It's been a wild ride for bitcoin investors in the last week.
The news that the CME Group would launch a futures contract on the first and most highly valued cryptocurrency in the market sent the price of each bitcoin flying to a record high of $7,879 last week — more than 10 times its price of just a year ago.
On Wednesday, however, sentiment reversed sharply, as a plan to make the bitcoin network more practical for users fell apart. It was reason enough for scores of hedge funds now trading the digital currency to take some profits. Bitcoin was down 30 percent by Saturday.
"Bitcoin [and other cryptocurrencies] are not for the faint of heart," said Ian Weinberg, CEO of Family Wealth & Pension Management. "I expect a lot more upside and downside volatility.
"It's getting on the radar screen of Wall Street now, but this is speculation. I don't consider it an investable asset class yet," he added.
Neither does Amy Hubble, a certified financial planner and founder of Radix Financial. Like Weinberg, she is fascinated with the potential of bitcoin and the blockchain technology underlying it. The run-up in price hasn't escaped her notice, either.
"Advisors should not stick their head in the sand about an asset class that returns over 800 percent in a year," said Hubble. "As a fiduciary, I have a responsibility to research and be conversant on emerging investment opportunities."
Hubble, however, has gone deep enough into the weeds on bitcoin to know that she's not yet ready to invest in it. "Bitcoin and other protocol tokens don't have any cash flows, they don't pay dividends, there is no way to systematically determine demand growth for them, and I don't have the technical expertise to determine the value of one cryptocurrency over another," she said.
The investment story for bitcoin and cryptocurrencies is attractive to more than just techies and libertarians, however. The blockchain technology employed by cryptocurrencies is a major innovation. It offers a secure way to execute transactions worldwide without intermediaries taking their pounds of flesh: no central bank, no clearing firm, no "trusted" third party. It has the potential to lower costs and improve security by cutting out financial middlemen for all sorts of transactions in a wide range of markets.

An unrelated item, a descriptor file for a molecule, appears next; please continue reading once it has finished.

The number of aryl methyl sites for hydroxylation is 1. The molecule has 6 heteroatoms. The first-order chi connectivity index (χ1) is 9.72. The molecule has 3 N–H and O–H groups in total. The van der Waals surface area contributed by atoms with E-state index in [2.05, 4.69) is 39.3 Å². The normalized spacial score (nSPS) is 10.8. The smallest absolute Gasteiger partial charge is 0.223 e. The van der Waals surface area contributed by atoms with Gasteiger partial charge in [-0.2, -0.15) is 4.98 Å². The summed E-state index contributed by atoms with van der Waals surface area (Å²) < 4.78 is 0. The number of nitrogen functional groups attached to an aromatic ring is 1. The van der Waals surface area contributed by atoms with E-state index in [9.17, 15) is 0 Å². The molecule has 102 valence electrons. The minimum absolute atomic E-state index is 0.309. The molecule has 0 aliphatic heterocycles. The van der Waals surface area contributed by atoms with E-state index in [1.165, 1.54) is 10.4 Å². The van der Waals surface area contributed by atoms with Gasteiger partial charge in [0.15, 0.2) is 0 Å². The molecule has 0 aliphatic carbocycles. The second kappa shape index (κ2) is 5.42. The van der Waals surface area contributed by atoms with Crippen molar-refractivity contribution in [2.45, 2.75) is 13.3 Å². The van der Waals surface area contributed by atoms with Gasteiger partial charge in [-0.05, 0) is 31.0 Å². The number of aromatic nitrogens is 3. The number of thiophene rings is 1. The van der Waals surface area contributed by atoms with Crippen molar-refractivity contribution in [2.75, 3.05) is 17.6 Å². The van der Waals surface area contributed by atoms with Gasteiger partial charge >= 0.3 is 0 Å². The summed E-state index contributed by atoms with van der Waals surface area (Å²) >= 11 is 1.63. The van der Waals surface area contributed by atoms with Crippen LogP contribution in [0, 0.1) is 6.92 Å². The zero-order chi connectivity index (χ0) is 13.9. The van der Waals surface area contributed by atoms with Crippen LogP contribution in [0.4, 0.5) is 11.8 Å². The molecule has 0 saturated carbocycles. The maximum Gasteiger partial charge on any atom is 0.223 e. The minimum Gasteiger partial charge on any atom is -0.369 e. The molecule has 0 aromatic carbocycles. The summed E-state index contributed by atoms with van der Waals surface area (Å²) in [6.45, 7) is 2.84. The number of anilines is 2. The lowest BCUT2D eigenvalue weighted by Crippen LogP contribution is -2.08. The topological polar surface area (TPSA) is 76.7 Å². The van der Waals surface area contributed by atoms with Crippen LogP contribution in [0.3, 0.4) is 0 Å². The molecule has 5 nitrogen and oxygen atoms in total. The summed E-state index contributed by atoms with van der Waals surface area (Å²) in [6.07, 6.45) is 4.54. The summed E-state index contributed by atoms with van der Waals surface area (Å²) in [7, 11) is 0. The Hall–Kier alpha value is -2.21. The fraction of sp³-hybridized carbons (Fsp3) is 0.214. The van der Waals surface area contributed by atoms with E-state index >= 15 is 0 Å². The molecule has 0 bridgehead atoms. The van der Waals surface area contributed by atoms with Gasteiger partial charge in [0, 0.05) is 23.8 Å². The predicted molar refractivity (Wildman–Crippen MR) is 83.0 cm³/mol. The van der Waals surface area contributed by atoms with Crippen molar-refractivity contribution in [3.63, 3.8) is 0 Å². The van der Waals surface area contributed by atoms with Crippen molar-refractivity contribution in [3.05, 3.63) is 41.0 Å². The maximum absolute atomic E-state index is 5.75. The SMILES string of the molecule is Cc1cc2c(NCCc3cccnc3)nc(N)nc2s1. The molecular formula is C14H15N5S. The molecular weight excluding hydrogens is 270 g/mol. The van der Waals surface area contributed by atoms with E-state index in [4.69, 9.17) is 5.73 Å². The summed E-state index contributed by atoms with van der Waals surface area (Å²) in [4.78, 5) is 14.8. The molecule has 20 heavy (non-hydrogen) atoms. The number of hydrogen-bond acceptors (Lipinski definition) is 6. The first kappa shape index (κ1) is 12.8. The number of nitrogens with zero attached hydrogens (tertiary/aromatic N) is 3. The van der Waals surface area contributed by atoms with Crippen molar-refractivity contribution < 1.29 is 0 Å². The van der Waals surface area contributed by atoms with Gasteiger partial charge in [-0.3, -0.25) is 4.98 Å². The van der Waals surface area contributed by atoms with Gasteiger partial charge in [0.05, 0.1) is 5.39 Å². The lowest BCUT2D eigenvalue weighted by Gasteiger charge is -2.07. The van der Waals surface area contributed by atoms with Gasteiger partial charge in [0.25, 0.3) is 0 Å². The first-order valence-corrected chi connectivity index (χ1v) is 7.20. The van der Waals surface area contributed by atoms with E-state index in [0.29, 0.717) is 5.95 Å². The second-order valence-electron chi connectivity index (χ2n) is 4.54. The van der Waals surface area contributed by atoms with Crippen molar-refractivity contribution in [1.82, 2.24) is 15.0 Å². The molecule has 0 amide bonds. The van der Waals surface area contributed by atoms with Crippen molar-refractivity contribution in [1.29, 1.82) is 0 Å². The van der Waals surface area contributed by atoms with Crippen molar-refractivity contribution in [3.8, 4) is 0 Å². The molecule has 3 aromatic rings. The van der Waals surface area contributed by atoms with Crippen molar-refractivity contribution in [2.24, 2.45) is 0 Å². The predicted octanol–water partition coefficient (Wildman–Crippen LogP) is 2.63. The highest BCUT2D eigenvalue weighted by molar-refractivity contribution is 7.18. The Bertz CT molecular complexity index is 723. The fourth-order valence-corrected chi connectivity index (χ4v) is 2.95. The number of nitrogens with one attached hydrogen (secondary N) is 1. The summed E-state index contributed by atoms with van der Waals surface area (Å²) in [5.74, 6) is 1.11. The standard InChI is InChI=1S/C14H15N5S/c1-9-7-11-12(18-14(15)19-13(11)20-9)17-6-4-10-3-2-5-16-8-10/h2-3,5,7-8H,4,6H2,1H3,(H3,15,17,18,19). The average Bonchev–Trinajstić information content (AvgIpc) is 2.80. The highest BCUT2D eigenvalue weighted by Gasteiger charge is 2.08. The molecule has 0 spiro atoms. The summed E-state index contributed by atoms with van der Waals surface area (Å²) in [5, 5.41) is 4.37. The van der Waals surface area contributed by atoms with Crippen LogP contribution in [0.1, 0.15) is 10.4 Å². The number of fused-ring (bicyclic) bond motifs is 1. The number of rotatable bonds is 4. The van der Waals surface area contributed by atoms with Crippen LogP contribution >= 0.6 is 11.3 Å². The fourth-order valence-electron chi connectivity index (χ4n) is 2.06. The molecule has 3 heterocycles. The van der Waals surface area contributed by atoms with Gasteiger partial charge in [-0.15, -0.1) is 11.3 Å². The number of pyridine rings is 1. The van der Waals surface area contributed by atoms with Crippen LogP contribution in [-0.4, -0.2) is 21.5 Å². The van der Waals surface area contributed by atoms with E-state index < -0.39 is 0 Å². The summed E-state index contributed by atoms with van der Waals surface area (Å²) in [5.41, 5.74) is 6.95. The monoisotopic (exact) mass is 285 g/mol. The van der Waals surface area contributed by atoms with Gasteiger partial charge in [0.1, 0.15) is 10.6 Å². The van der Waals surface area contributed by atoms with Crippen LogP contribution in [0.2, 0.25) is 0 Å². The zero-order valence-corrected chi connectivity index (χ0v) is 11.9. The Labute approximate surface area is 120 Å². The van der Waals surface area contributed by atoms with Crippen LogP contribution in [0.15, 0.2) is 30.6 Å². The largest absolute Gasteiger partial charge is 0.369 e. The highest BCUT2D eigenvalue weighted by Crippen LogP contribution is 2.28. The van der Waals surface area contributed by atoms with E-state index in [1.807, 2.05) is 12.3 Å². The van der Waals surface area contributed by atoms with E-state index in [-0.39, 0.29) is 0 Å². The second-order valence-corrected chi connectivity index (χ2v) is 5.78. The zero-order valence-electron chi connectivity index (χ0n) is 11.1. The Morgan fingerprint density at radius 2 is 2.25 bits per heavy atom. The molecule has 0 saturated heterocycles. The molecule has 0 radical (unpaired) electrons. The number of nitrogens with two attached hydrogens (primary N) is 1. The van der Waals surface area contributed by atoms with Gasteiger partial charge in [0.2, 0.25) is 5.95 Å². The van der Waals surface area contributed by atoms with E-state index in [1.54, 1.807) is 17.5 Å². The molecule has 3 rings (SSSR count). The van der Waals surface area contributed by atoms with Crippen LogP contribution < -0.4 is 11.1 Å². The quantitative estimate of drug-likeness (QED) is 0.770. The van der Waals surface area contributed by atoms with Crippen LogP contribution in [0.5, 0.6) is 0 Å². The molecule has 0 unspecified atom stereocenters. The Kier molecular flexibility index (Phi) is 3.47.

"It's an alternative currency with no third-party mediator audited on a daily basis by its own users," said Samuel Boyd, an advisor with Capital Asset Management Group. "If cryptocurrencies become widely accepted, bitcoin is the gold standard."
Bitcoin: The pros and cons
• Big gains
• Interesting topic for cocktail parties
• Manipulation of the ledger
• Government regulation
• Total loss of money
The so-called blockchain underlying cryptocurrencies essentially constructs a public ledger of transactions and replicates it across all the computers in a network, making it virtually impossible for people to reverse transactions or to double-spend currency. Bitcoin owners have a continuously updated record of every transaction in the currency since it was created by the mysterious Satoshi Nakamoto in 2009. Every 10 minutes a new block of transactions is added to the chain and transmitted across the network.
Theoretically, people with enough computing power — such as a coalition of bitcoin miners, who help maintain the integrity of the network and get rewarded with new bitcoins — could manipulate the blockchain, but it would likely not be in their best interest to do so.